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What’s a Mall Tenant To Do?

Dave Huntoon

There has been a lot of press over the past few years concerning the demise of the regional mall. Headlines such as: “Mall Vacancy Rate at 8-year High”, “From Dead Mall to Amazon Warehouse”, “The Fall of the Mall”, and “And the Malls Came Tumbling Down” have become commonplace. There was even a hedge fund – Alder Hill Management LP – which was established to short sell mall debt. (The fund was shut down due to disappointing performance in October 2019 – I imagine they wish they’d hung on for a few more months). Furthermore, significant press has been lavished on the travails of the department store industry, including countless articles focused on Sears, JC Penney, Nieman Marcus, Stage Stores, and other anchor tenants.

One major consideration has been lost in all this press – the impact that mall closures have had on ancillary tenants. Over the past 30 years, scores of tenants have found regional malls to be an efficient means of expanding their brand across a particular region or throughout the country as a whole. Regional malls offered a safe, dependable expansion vehicle – so long as a mall had strong department store anchors and synergistic ancillary tenants, there was a good likelihood that a new site would be successful. Mall tenants didn’t need to worry about site characteristics except for which mall wing they were located on. They paid a high price for their locations – ancillary tenants carried most or all of the burden of common area maintenance charges given the lucrative lease terms that department stores were able to negotiate – but benefited from the dependable foot traffic provided by mall locations.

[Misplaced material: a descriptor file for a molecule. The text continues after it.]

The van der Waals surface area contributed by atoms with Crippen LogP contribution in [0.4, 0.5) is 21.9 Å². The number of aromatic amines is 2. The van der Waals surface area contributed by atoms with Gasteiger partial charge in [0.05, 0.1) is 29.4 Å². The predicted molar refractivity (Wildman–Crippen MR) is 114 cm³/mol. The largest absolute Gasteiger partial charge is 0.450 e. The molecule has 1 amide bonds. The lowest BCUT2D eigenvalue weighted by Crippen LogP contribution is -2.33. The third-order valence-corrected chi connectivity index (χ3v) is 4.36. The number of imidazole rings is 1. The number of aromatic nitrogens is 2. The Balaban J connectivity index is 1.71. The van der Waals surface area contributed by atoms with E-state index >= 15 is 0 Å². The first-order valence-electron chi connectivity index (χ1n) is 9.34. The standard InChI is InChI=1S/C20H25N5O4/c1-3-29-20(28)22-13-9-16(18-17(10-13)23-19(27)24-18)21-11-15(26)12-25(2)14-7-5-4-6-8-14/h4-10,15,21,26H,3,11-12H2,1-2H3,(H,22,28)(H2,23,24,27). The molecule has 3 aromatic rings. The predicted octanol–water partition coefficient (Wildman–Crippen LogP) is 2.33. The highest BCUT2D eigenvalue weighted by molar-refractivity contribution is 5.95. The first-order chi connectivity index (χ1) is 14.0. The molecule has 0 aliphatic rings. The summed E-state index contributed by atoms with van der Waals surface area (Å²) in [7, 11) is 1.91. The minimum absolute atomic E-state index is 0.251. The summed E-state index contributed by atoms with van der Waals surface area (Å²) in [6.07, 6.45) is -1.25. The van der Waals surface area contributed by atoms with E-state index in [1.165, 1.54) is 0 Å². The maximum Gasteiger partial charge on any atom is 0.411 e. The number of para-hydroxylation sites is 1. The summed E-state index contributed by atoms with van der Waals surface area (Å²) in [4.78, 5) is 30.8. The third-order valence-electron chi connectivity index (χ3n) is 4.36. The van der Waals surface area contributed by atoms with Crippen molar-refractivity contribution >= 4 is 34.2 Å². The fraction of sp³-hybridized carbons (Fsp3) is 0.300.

Those days are now gone. Scores of regional malls have been closed, and hundreds more are struggling. Ancillary tenants who traditionally leveraged regional malls as their primary deployment platforms are being forced to re-think their entire real estate portfolio. As a mall loses anchor and ancillary tenants over time, do the remaining tenants stick it out as long as the store is profitable? Relocate to a nearby strip or power center, ideally within the same trade area? Close and hope that some sales are recaptured by surrounding stores? Or simply close and exit the market?

The most appropriate strategy for a tenant depends on a range of factors, including:

  • Relocation Opportunities – mall tenants always have the opportunity to relocate to other locations – a nearby strip center, power center, downtown street retail area, or freestanding site – to serve their customer base. There are clear benefits and detriments to each approach. Generally, non-mall locations are less expensive, but don’t generate the same walk-by traffic that a mall provides.

The question of whether a non-mall location works for traditional mall tenants depends on the individual tenant category. Niche specialty concepts (think mall stores specializing in baseball caps or novelty socks) may not have the ability to draw enough traffic independently to make a non-mall location work, while other retail tenants (shoes stores, jewelry stores, etc.) may be able to succeed in non-mall locations.